As the shooting of Walter Scott dominated national headlines this week, Texas lawmakers discussed legislation aimed at making police officers think twice before using excessive force.
TCJC In the News
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Testimonies at the State Legislature on Thursday largely supporting the adoption of body cameras in police departments across Texas suggest that the technology may be gaining traction in the state. The issue of body cameras has recently earned some urgency in the light of a North Charleston, S.C., fatal shooting Saturday in which Officer Michael Thomas Slager was caught on video shooting 50-year-old Walter Lamer Scott in the back multiple times.
Richard Gladden, a Texas defense attorney, represents criminals for a living, so he’s no stranger to crime. But when he talks about Securus, a for-profit prison company based in Dallas, he is downright grim. “Securus is mercenary,” he says. “They’re squeezing blood out of a rock.”
Miguel Moll went before the House Committee on Juvenile Justice and Family Issues yesterday to tell the story of his introduction to the Harris County Jail. He was 17, he told lawmakers, when he was caught joyriding in a stolen car and brought to the Harris County Jail.
AUSTIN (AP) — As national unrest swells over police officers not indicted in high-profile shootings, a Texas House panel on Thursday heard testimony on bills seeking to calm public concerns of bias.
When it comes to criminal justice, we certainly respect the wisdom and experience of Sen. John Whitmire, D-Houston, who has spent much of his 30 years in the Texas Senate working on those issues. His leadership on criminal justice matters is recognized on both sides of the aisle. As chair of the Senate Criminal Justice Committee, Whitmire is rare, being one of two Democrats tapped by Lt. Gov. Dan Patrick to chair a Senate committee.
The scene at a South Dallas apartment last month was shocking: a 14-year-old girl in bright pink pants, a blue top — and handcuffs — being hustled into a police car, after allegedly drowning a 2-month-old baby. Today, the girl, who is not being named because of her age, wears a shapeless navy uniform and tan shower shoes.
A mere decade and a half into the new millennium, state lawmakers appear to be grasping a basic tenet of facilitating employment: If you want all your citizens to have jobs, maybe don’t prevent them from getting jobs.
AUSTIN - Jailhouse visits are among the latest casualties of the digital age, with conversations squeezed through metal grates or thick plastic dividers replaced by Skype-like computer calls. Some are now revolting against the technology, calling it a poor substitute for human contact.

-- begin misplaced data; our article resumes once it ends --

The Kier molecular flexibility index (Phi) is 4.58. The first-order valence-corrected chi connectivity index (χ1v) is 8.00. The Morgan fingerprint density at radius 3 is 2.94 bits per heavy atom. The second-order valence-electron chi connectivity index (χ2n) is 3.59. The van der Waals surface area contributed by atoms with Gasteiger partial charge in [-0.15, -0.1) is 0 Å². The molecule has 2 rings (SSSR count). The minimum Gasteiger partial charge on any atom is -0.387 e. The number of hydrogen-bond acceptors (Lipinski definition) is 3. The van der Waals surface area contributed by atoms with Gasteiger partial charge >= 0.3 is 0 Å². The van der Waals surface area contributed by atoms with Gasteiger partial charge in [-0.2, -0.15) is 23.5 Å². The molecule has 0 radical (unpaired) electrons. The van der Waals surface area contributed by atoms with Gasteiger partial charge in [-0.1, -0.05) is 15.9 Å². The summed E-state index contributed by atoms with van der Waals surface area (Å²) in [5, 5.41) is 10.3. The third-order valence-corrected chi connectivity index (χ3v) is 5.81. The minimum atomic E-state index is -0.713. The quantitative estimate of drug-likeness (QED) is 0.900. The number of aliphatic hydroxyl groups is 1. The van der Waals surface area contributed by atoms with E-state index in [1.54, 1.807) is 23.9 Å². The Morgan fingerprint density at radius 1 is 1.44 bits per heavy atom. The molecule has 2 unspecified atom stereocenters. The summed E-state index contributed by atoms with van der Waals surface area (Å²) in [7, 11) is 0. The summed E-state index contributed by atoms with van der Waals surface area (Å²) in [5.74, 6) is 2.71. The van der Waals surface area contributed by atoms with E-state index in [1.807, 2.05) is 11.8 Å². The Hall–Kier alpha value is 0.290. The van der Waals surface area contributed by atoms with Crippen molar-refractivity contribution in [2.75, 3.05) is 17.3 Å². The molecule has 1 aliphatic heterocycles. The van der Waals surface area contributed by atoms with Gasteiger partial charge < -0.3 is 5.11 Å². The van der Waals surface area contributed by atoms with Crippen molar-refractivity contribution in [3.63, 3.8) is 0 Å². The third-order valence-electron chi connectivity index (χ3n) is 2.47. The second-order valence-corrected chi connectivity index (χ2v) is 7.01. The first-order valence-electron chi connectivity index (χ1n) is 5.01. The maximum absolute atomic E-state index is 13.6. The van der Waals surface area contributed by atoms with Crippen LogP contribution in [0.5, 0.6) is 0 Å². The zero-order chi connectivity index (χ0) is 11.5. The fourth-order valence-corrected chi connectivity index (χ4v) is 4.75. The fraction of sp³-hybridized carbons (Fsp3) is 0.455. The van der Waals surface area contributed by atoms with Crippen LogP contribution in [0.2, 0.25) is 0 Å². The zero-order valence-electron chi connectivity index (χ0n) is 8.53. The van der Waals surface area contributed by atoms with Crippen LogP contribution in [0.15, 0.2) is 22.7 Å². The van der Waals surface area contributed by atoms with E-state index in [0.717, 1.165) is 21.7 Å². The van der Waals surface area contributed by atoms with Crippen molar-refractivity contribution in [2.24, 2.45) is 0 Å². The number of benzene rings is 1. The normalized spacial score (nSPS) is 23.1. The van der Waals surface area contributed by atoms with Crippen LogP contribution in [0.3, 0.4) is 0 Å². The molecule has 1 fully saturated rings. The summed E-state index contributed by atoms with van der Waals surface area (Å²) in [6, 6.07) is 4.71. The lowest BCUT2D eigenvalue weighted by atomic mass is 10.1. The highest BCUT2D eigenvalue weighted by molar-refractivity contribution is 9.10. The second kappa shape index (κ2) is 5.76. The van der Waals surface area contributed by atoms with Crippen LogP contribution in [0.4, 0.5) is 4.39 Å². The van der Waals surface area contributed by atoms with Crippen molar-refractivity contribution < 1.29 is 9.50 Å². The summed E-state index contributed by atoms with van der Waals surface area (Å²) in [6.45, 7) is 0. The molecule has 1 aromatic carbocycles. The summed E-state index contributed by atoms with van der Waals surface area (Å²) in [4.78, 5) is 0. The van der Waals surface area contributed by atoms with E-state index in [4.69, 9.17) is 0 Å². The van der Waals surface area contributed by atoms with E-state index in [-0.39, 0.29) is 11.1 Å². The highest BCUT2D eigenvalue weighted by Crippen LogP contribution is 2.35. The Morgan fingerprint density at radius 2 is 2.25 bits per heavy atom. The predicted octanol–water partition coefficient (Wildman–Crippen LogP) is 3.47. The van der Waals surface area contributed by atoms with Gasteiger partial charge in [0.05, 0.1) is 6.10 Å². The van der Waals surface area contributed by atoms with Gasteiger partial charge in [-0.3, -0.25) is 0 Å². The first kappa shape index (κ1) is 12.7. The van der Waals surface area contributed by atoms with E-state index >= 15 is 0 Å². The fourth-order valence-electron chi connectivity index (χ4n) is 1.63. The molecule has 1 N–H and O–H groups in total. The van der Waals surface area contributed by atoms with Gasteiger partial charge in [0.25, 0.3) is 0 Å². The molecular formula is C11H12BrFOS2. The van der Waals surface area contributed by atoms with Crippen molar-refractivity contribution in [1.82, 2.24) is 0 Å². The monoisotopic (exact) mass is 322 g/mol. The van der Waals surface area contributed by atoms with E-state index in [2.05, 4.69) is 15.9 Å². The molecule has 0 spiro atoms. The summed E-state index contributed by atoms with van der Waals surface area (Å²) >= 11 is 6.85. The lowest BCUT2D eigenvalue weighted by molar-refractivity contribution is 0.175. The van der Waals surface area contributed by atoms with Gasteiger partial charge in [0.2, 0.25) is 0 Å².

After defeating Democrat Wendy Davis in the race for Texas' top leadership position, Abbott wasted no time announcing he'd sign a bill this legislative session to allow the open carry of handguns. "If an open-carry bill is passed by the House and Senate and arrives at my desk, I will sign it into law," he pledged November 5, the day after he won. "If open carry is good enough for Massachusetts, it's good enough for the state of Texas."
In Texas, you have to be 21 to apply for a concealed handgun permit, and, in many cities, 18 to buy an e-cigarette. In the eyes of the criminal justice system, however, you are considered an adult at age 17, a nearly century-old law juvenile justice advocates and law enforcement increasingly agree is out of step with national norms.
A bill filed Monday morning will decriminalize possession of an ounce or less of marijuana in Texas. The bill, numbered H.B. 507, would make knowing or intentional possession of an ounce or less of marijuana a non-criminal offense with a civil penalty of no more than $100.
A Republican state lawmaker is hoping to decriminalize Texas students’ learning experience. Rep. James White’s bill, will decriminalize truancy laws and require schools to find a way to incentivize attendance and student learning.
Texas has made great progress in the area of criminal justice reform, but there is still a long way to go. That was the consensus message from a panel discussion earlier last month at the University of Texas at Austin, as reform advocates from the left and right, a state representative, and a man incarcerated for nearly twenty five years for a crime he did not commit, shared their thoughts with an audience of journalists, professors, students, and activists interested in criminal justice reform at the Texas Tribune’s annual Texas Tribune Festival.
An underused 2007 state law offered police officers the option of writing citations for certain low-level offenses rather than hauling suspects to jail. The point was to keep cops on the street and avoid burning up valuable hours processing defendants for misdemeanors like marijuana possession or graffiti.
Texas Tough may be taking a back seat to Texas Smart when it comes to crime and punishment. An unlikely coalition of reformers, think tanks, and business groups are uniting under a new banner of "Smart-on-Crime" to take aim at what they say are the broken parts of our justice system.
A new coalition of supporters of criminal justice reform announced an ambitious legislative agenda at a Capitol press conference on Wednesday. The Texas Smart-On-Crime Coalition‘s (TSCC) executive committee includes the Texas Association for Business (TAB), the Texas Public Policy Foundation (TPPF), the Texas Criminal Justice Coalition (TCJC), the American Civil Liberties Union of Texas (ACLU of Texas), and Goodwill Central Texas joined together.
Texas outdid most of the nation in the high-crime 1990s with a prison-building binge that tripled the incarcerated population by 2000.